7 Illustrated Novels for Adults
Maria Reva recommends stories with visual elements
Though illustrated books were common in the 19th century, you won’t find illustrations in many adult books these days. Perhaps it’s the production cost, or that illustrations in books are often perceived as unserious or unnecessary.
While workshopping the stories from my linked collection, Good Citizens Need Not Fear, the graphic elements met resistance. Did I really need the diagrams showing how beds are arranged in a Soviet orphanage? What about the illustration of a truck tire being cut into a swan (a common DIY in Ukraine)? Couldn’t I just use my words?
Not only do illustrations efficiently evoke a complex concept (a tire-to-swan description would have read like a tech manual), they express what the text cannot—or will not. In the orphanage story, “Little Rabbit,” the narration portrays a charmingly efficient institution, but it’s the diagrams that tip the reader off to a horrifying reality: the children deemed to have less potential begin disappearing from records.
Here are 7 books whose authors don’t (exclusively) use their words:
Atmospheric Disturbances by Rivka Galchen
A psychiatrist is convinced his wife has been replaced by a doppelganger, and embarks on a desperate search for his real wife. As he slides into insanity, he uses scientific models to prove to himself that he is indeed of sound mind. His commentary on one of the models, however, betrays his true state: “That image […] looked to me like a lonely man, in an alien landscape, glancing back over his shoulder as if to ask something of someone he was not sure was there.”
Breakfast of Champions by Kurt Vonnegut
Most people know what the American flag looks like. Or what a pair of underpants looks like. But Vonnegut illustrates them anyway, accompanied by the refrain, “This is what [X] looked like.” Vonnegut’s illustrations might seem comically redundant, but they perform a vital function: their archeological tone gives the reader distance, creating the impression the novel is about an alien civilization, its idiosyncrasies to be examined with a fresh eye.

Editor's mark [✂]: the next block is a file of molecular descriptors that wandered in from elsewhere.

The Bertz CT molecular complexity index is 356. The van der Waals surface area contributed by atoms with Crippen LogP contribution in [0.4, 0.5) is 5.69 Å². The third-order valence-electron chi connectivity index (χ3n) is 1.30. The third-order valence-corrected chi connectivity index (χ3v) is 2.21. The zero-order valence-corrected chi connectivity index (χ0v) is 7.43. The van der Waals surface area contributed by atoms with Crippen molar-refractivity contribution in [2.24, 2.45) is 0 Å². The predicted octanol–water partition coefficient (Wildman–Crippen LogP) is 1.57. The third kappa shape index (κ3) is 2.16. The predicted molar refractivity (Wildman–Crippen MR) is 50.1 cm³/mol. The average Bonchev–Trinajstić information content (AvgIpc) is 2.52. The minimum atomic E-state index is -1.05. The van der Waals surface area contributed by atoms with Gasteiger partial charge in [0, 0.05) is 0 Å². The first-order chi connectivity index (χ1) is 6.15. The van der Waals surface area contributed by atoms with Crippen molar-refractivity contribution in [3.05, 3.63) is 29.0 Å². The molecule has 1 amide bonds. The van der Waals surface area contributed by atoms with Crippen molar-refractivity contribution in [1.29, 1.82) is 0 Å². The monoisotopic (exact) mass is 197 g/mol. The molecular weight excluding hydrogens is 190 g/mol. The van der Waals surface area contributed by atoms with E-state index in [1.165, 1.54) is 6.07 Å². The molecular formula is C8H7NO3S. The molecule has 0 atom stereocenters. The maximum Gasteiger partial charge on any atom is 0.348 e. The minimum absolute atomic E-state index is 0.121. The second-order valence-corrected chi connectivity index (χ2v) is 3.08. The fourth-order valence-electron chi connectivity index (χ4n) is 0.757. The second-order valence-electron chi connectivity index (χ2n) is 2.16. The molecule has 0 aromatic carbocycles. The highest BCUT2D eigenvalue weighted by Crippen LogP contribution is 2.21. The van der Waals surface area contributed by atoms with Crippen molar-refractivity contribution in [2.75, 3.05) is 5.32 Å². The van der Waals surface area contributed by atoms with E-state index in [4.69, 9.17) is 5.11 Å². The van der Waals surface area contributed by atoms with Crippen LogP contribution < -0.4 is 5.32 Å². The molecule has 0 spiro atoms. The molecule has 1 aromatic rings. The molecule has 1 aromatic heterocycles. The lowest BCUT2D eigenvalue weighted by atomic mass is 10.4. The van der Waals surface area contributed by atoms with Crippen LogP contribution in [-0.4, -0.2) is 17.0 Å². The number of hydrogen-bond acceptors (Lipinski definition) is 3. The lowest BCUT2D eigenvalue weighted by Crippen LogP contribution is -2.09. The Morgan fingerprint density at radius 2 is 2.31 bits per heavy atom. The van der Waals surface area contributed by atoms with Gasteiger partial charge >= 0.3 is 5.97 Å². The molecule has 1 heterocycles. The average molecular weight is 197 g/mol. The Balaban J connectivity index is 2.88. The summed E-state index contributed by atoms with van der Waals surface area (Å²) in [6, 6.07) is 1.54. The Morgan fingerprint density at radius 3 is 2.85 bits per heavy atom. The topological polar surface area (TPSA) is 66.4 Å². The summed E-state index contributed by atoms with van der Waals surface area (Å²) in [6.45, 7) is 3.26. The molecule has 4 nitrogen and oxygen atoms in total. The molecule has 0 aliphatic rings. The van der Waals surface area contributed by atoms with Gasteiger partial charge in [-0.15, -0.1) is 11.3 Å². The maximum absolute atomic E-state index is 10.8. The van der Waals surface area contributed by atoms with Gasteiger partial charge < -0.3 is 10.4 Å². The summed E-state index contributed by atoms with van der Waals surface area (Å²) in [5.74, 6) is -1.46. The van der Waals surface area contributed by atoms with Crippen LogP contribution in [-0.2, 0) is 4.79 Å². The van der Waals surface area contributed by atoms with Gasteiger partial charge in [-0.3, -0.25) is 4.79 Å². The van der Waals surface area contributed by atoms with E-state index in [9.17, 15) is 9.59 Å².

The People of Paper by Salvador Plascencia
Illustrations, diagrams, redaction: you name it, this whirlwind of a novel has it. In the original McSweeney’s edition, there are even pages with offending words/names physically cut out. As the characters wage a war against the omnificent narrator and his pesky habit of intruding upon their thoughts, the graphic elements become more and more wacky. (Illustrations by Sarah Tillman.)
Women Talking by Miriam Toews
The novel begins with a set of three illustrations by Willow Dawson: curly clouds over fields, a man and woman brandishing knives at each other, and a horse walking away. We soon find out that the illustrations are a voting ballot: a group of Mennonite women (who are illiterate) will cast their vote to decide how to respond to the crimes perpetrated against them.
The Power by Naomi Alderman
Women develop the ability to generate electrical current with their hands, thereby becoming physically (and, by extension, politically) superior to men. The novel is framed as a male writer’s fictional account, 5,000 years later, of the origin of female dominance. Peppered throughout are archeological drawings of our present time, satirically interpreted through the matriarchal gaze of the future.
Little by Edward Carey
Little is based on the life of the famous wax sculptor Marie Tussaud. We witness Tussaud’s growth as a woman and artist through her (Carey’s) delightfully upsetting illustrations: body parts, dead animals, personal effects, and more. As Aida Edemariam writes, “To look well, for Carey, an illustrator as well as a novelist, is to see how emotion and meaning inhere in all objects, giving them independent life.”
Swimming Studies by Leanne Shapton
Shapton’s memoir explores her fraught past in competitive swimming—she was a former contender for the Canadian Olympic team—and the challenge of shedding one identity (swimmer) for another (artist). Photographs and illustrations intersperse with autobiographical sketches. For example, in what Ben Wiley calls “a marvelous piece of synesthesia,” Shapton paints and describes fourteen odors from swim meets (parka hem included!).